In June 2020, the National Center for State Courts (NCSC) released the latest version of the State of the State Courts Survey. This survey revealed some interesting findings about appearing in courtrooms remotely during COVID-19:
- Two out of three people are receptive to appearing in courtrooms remotely—a significant increase from 2014, when only two out of five said they were receptive.
- Over half of all respondents cited at least one pandemic-related obstacle to reporting for in-person jury duty, such as serving as a primary caregiver to an elderly family member; an inability to secure childcare for an extended period; or living with someone who has an underlying health condition.
- At least 70 percent of respondents said they would be more comfortable in a courthouse if courts enforced social distancing, checked temperatures at the door, and required court employees and visitors to wear masks.
- Answering a question about whether respondents would be more comfortable serving on juries in person or remotely, 44 percent said remotely, 32 percent expressed no preference, and 23 percent said in person.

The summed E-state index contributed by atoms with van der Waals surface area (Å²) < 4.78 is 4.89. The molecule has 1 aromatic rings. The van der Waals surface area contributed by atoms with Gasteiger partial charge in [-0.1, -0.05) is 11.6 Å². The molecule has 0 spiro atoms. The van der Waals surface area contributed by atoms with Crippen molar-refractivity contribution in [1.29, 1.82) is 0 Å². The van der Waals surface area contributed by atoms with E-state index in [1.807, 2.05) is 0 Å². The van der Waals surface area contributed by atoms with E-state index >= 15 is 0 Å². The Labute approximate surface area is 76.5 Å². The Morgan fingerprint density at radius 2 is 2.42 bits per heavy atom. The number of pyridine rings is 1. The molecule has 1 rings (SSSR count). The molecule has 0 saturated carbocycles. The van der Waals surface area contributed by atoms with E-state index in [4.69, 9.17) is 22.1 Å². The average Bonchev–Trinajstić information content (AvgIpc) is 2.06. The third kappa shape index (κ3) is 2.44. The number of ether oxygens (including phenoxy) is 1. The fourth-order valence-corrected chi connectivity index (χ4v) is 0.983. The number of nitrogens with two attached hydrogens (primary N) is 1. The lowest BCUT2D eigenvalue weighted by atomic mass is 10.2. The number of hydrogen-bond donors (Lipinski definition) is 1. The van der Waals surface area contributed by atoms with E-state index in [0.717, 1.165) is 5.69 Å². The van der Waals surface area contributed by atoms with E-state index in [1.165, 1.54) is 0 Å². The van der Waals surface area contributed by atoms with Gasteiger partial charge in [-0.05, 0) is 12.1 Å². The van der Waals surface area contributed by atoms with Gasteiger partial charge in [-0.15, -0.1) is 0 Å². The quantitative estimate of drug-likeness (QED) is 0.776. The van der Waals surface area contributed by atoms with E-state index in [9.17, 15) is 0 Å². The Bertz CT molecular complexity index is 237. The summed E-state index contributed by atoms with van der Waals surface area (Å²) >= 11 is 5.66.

The survey includes additional resources:
- The pollster, GBAO Strategies, breaks down the survey into granular detail. Access the analysis here.
- Review the presentation slides, which dive into additional details including public trust in the courts and data collected on respondents’ access to technology tools.
- Watch the June 18, 2020 webinar featuring NCSC’s Jesse Rutledge, GBAO’s Karl Agne, David Slayton from the Texas Office of Court Administration and Nicole Zoe Garcia from the Superior Court of Arizona in Maricopa County.